Steve Claypatch

Steve Claypatch

Steve started glassblowing in the fall of 2005 at the Minnesota Center for Glass Arts, in Minneapolis. In 2008, he quit his ‘paying’ job because it no longer fit his evolving change in life. Steve found glass blowing satisfying in many ways. Artistic and emotional gratification was discovered in an art he never understood or thought was possible. As he explains: “Prior to 2005, I couldn’t draw a triangle. There is peacefulness when you are working with 2000 degree glass, and the alchemy of the process is simply amazing”. My attention is focused on the liquidity of the material and subsequently the outside world has very little room to invade “my space”.

Mostly self-taught, Steve does travels to the Corning Museum of glass in the summer to take week long workshops. Over the last seven years, his attention is focusing on ‘cold working’ glass. ‘Cold working’ glass is labor intensive and uses methods used to adjust the surface of the glass after it is blown. Techniques such as engraving floral patterns, cutting and polishing facets and ‘Battuto’ are added skills he uses to compliment the glass after it is cooled.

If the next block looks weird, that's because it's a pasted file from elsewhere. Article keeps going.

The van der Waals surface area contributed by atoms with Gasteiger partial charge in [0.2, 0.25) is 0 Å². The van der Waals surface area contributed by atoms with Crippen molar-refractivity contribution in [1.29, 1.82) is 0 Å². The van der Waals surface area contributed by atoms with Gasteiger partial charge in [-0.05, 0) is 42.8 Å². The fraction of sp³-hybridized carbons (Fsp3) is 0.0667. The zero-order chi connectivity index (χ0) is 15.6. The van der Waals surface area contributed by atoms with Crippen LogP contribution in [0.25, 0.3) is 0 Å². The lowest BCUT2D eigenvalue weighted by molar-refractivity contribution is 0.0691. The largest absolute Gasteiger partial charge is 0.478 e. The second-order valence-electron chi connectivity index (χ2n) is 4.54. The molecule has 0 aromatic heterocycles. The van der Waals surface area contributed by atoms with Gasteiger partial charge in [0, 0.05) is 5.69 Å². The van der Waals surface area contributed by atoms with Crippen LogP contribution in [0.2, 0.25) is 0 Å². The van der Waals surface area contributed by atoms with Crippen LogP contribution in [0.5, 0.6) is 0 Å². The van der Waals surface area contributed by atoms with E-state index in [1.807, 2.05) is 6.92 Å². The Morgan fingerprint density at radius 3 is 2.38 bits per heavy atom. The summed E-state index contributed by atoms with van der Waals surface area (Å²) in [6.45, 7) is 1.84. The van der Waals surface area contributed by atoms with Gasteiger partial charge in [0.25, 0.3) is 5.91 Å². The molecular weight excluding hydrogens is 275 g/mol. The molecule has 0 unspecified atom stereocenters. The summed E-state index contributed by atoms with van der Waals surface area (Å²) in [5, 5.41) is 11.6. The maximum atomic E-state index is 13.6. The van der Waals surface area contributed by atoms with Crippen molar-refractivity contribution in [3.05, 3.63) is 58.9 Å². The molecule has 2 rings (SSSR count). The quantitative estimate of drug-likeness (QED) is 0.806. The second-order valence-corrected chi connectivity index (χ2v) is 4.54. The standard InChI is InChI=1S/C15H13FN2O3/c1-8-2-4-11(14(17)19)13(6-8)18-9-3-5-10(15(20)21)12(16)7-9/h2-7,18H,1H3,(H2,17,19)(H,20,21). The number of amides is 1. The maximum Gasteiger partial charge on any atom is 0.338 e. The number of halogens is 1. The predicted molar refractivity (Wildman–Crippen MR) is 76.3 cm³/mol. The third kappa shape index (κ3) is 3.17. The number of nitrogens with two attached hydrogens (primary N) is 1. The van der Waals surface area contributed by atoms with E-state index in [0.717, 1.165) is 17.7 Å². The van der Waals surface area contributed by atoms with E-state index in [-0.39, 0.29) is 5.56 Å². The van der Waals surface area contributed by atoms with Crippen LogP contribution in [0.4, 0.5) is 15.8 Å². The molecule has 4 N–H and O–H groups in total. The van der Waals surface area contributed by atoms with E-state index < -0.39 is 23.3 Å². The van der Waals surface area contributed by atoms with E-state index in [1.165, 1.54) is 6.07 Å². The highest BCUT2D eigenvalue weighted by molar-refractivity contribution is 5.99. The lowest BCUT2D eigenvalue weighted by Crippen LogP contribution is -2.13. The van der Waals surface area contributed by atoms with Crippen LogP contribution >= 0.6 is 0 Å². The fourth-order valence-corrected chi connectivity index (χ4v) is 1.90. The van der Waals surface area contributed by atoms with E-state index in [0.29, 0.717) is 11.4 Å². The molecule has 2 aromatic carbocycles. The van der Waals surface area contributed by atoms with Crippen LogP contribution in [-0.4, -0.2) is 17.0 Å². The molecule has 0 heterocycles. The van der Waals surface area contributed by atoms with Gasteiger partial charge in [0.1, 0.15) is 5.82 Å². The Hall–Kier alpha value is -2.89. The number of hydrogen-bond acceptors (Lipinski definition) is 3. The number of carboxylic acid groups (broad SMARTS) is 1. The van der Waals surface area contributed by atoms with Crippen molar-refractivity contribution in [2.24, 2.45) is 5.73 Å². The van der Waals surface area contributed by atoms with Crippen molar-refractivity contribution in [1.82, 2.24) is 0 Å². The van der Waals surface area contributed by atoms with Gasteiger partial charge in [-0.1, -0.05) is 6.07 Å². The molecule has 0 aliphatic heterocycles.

‘Battuto’ is an Italian technique, meaning to ‘strike’, or ‘hammer’. Using a glass engraving lathe, Steve creates multiple ‘strikes’ against a diamond wheel to create new light refraction, and texture to the glass. A finished ‘Battuto’ bowl or vase may contain thousands of ‘cuts’ and weeks of work.

Steve describes his work as ‘artistic utilitarian’. Vases and bowls are designed for his customers to use. He shows his work at art fairs around Minnesota.   Additionally, the Corning Museum of Glass has honored him by representing his work in the museum store.

To compliment his ‘art glass’ work, Steve creates after life memorials and urns for humans and animals.